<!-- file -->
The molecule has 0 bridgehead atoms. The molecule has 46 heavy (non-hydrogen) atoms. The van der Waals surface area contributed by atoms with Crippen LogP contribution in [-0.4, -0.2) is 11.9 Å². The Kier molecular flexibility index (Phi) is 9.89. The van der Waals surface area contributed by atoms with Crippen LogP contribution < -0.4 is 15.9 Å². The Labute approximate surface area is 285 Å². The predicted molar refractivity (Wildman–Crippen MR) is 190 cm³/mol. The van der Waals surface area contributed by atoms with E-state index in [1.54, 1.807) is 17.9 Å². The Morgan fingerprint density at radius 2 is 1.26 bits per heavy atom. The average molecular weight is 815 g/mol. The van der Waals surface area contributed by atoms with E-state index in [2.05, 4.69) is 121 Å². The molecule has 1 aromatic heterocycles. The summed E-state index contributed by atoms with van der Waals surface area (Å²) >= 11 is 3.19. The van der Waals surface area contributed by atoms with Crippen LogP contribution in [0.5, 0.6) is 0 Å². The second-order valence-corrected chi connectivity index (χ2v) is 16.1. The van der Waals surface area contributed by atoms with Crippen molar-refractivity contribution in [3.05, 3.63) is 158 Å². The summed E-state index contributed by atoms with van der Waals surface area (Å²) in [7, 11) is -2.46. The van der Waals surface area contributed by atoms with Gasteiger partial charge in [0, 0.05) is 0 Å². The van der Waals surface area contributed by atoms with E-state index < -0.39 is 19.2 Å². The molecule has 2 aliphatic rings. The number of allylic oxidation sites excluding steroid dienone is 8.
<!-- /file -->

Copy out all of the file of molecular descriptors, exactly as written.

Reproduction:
The molecule has 0 bridgehead atoms. The molecule has 46 heavy (non-hydrogen) atoms. The van der Waals surface area contributed by atoms with Crippen LogP contribution in [-0.4, -0.2) is 11.9 Å². The Kier molecular flexibility index (Phi) is 9.89. The van der Waals surface area contributed by atoms with Crippen LogP contribution < -0.4 is 15.9 Å². The Labute approximate surface area is 285 Å². The predicted molar refractivity (Wildman–Crippen MR) is 190 cm³/mol. The van der Waals surface area contributed by atoms with E-state index in [1.54, 1.807) is 17.9 Å². The Morgan fingerprint density at radius 2 is 1.26 bits per heavy atom. The average molecular weight is 815 g/mol. The van der Waals surface area contributed by atoms with E-state index in [2.05, 4.69) is 121 Å². The molecule has 1 aromatic heterocycles. The summed E-state index contributed by atoms with van der Waals surface area (Å²) >= 11 is 3.19. The van der Waals surface area contributed by atoms with Crippen LogP contribution in [0.5, 0.6) is 0 Å². The second-order valence-corrected chi connectivity index (χ2v) is 16.1. The van der Waals surface area contributed by atoms with Crippen molar-refractivity contribution in [3.05, 3.63) is 158 Å². The summed E-state index contributed by atoms with van der Waals surface area (Å²) in [7, 11) is -2.46. The van der Waals surface area contributed by atoms with Gasteiger partial charge in [0, 0.05) is 0 Å². The van der Waals surface area contributed by atoms with E-state index < -0.39 is 19.2 Å². The molecule has 2 aliphatic rings. The number of allylic oxidation sites excluding steroid dienone is 8.